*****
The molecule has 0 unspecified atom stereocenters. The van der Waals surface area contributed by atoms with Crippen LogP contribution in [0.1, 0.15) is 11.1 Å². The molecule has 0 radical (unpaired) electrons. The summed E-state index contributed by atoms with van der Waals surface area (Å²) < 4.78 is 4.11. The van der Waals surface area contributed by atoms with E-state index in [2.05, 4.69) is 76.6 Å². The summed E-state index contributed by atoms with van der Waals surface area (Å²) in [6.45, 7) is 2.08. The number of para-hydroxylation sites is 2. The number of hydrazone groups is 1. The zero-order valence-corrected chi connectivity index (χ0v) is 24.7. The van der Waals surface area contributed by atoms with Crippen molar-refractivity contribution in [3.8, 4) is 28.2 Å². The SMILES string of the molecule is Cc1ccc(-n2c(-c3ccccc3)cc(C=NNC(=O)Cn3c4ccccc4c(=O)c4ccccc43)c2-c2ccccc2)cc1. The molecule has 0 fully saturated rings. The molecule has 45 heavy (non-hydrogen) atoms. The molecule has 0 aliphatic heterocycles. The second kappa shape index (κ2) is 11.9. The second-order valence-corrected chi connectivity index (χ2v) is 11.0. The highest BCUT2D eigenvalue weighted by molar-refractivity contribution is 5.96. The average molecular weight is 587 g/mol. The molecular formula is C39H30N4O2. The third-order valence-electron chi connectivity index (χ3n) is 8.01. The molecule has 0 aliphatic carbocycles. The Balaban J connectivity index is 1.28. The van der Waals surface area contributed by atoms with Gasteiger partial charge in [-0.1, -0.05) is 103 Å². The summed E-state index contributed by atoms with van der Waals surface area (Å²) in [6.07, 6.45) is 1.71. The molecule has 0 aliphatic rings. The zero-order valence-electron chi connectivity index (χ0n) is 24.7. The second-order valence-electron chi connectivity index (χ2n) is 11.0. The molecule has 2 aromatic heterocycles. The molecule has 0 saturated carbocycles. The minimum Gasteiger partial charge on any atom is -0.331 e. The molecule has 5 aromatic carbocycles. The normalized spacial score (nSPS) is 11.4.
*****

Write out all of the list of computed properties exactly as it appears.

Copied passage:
The molecule has 0 unspecified atom stereocenters. The van der Waals surface area contributed by atoms with Crippen LogP contribution in [0.1, 0.15) is 11.1 Å². The molecule has 0 radical (unpaired) electrons. The summed E-state index contributed by atoms with van der Waals surface area (Å²) < 4.78 is 4.11. The van der Waals surface area contributed by atoms with E-state index in [2.05, 4.69) is 76.6 Å². The summed E-state index contributed by atoms with van der Waals surface area (Å²) in [6.45, 7) is 2.08. The number of para-hydroxylation sites is 2. The number of hydrazone groups is 1. The zero-order valence-corrected chi connectivity index (χ0v) is 24.7. The van der Waals surface area contributed by atoms with Crippen molar-refractivity contribution in [3.8, 4) is 28.2 Å². The SMILES string of the molecule is Cc1ccc(-n2c(-c3ccccc3)cc(C=NNC(=O)Cn3c4ccccc4c(=O)c4ccccc43)c2-c2ccccc2)cc1. The molecule has 0 fully saturated rings. The molecule has 45 heavy (non-hydrogen) atoms. The molecule has 0 aliphatic heterocycles. The second kappa shape index (κ2) is 11.9. The second-order valence-corrected chi connectivity index (χ2v) is 11.0. The highest BCUT2D eigenvalue weighted by molar-refractivity contribution is 5.96. The average molecular weight is 587 g/mol. The molecular formula is C39H30N4O2. The third-order valence-electron chi connectivity index (χ3n) is 8.01. The molecule has 0 aliphatic carbocycles. The Balaban J connectivity index is 1.28. The van der Waals surface area contributed by atoms with Gasteiger partial charge in [-0.1, -0.05) is 103 Å². The summed E-state index contributed by atoms with van der Waals surface area (Å²) in [6.07, 6.45) is 1.71. The molecule has 0 aliphatic rings. The zero-order valence-electron chi connectivity index (χ0n) is 24.7. The second-order valence-electron chi connectivity index (χ2n) is 11.0. The molecule has 2 aromatic heterocycles. The molecule has 0 saturated carbocycles. The minimum Gasteiger partial charge on any atom is -0.331 e. The molecule has 5 aromatic carbocycles. The normalized spacial score (nSPS) is 11.4.